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Wireless Sensor Patch for Educing Barriers to In-home Sleep Apnea Screening, Phase II (NCT03025464)

Obstructive sleep apnea (OSA) is the most common type of sleep apnea. The marketplace currently does not have an affordable, easy-to-use, over-the-counter, home-based OSA screening device. An affordable, available, FDA-approved and easy-to-use over-the-counter OSA screening tool would allow greater screening of at-risk individuals, especially in underserved communities with low socioeconomic status, hopefully encouraging a greater proportion of such individuals to seek treatment for their condition. Over the past year, this investigative team has engineered a small screening device (Zerify®) for OSA and obtained preliminary evidence of its efficacy in a clinical population under a NIMHD-sponsored Phase I STTR award. Phase I Specific Aims 1 and 2 focused on developing a small (1.5 x 2.5 x 0.2 inches) semiconductor sensor that could store sound/motion data, transfer these data to a computer, and detect non-clinical simulated apnea events with a specificity and specificity exceeding 90%. Phase I Specific Aim 3 established the preliminary psychometric performance data of the screening device in a clinical sample of 52 patients (13% African American, 6% Asian, 4% Mixed or Other Race) against gold-standard polysomnography. Phase II proposal aims to optimize the engineered hardware and associated OSA algorithms, create a patient companion app and wireless healthcare provider dashboard, and compare the efficacy of this screening device to the most commonly utilized sleep apnea screener, the home sleep apnea test (HSAT).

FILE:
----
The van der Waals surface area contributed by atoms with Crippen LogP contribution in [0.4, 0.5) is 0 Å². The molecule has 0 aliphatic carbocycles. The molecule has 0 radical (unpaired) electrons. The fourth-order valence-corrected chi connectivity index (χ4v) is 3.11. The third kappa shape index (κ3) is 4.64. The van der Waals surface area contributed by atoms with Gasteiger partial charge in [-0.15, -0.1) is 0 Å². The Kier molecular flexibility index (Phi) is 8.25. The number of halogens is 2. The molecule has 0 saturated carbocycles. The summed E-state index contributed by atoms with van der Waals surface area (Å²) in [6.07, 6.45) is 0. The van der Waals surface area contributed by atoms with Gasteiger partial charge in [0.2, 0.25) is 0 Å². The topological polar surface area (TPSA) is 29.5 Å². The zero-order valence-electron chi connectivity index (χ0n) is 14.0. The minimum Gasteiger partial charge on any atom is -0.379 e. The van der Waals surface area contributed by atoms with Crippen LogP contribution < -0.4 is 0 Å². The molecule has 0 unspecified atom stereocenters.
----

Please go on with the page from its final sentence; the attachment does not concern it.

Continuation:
• Device: Obstructive Sleep Apnea Screening Device
    Assessment of ability of device to detect apneas and hypopneas to screen for OSA
    Ages eligible for Study
    18 Years to 100 Years
    Genders eligible for Study
    Accepts Healthy Volunteers
    Inclusion Criteria:
    • Must be over 18 and referred by medical staff for an assessment for suspected sleep apnea using either a home sleep apnea testing device or in-lab PSG equipment
    Exclusion Criteria:
    • Pregnancy
    • Heart disease including congestive heart failure or a pacemaker
    • Breathing disorder (emphysema or chronic obstructive breathing disorder)
    • Neurological disorder such as Parkinson's Disease
    • Restless leg syndrome or Periodic limb movement
    • Allergies to metal
    • Pre-existing skin conditions where sensor would be attached
    An alternative to polysomnography (PSG), which is done overnight in a lab, is home sleep apnea testing (HSAT). Also known as out-of-center testing, HSAT has emerged as a more convenient and increasingly widely used method to screen for sleep apnea. HSAT records fewer signals for assessment, is less cumbersome than traditional PSG, and allows patients to spend the night at home, eliminating the need for technical staff to be present during testing. HSAT is considerably less expensive than PSG to perform. Despite its advantages, there are concerns about false-negatives and underestimation of disease severity with HSAT. There is clearly a need to improve the accuracy of less costly screening tools for OSA. Zansors® wireless microsensor is a novel device to screen for sleep apnea, which measures breathing patterns and movement, and which will collect data and communicate with a smartphone via Bluetooth. In this study, investigators are comparing the Zansors microsensor to HSAT and PSG to assess its accuracy. Patients will be asked to wear the device during the clinical HSAT ordered by their doctor, and again at an in-laboratory sleep study. When patients are being trained to use the HSAT equipment, research staff will also show them how to put the Zansors® device on. They will then wear it at home on the night of their HSAT. At a later date, when they come for the in-laboratory sleep study, the device will again be worn overnight while they are being assessed by the full PSG equipment. Together in this study, all these device recordings will help to detect any sleep apnea and researchers will compare the results of the Zansors ® microsensor with HSAT and PSG equipment. If the Zansors ® device is confirmed to detect sleep hypopneas and apneas accurately, it can be used easily and inexpensively by people at home to screen for obstructive sleep apnea.

    1 locations

    United States (1)
    • University of Michigan
      Ann Arbor, Michigan, United States, 48103
    13 November, 2017
    16 November, 2017
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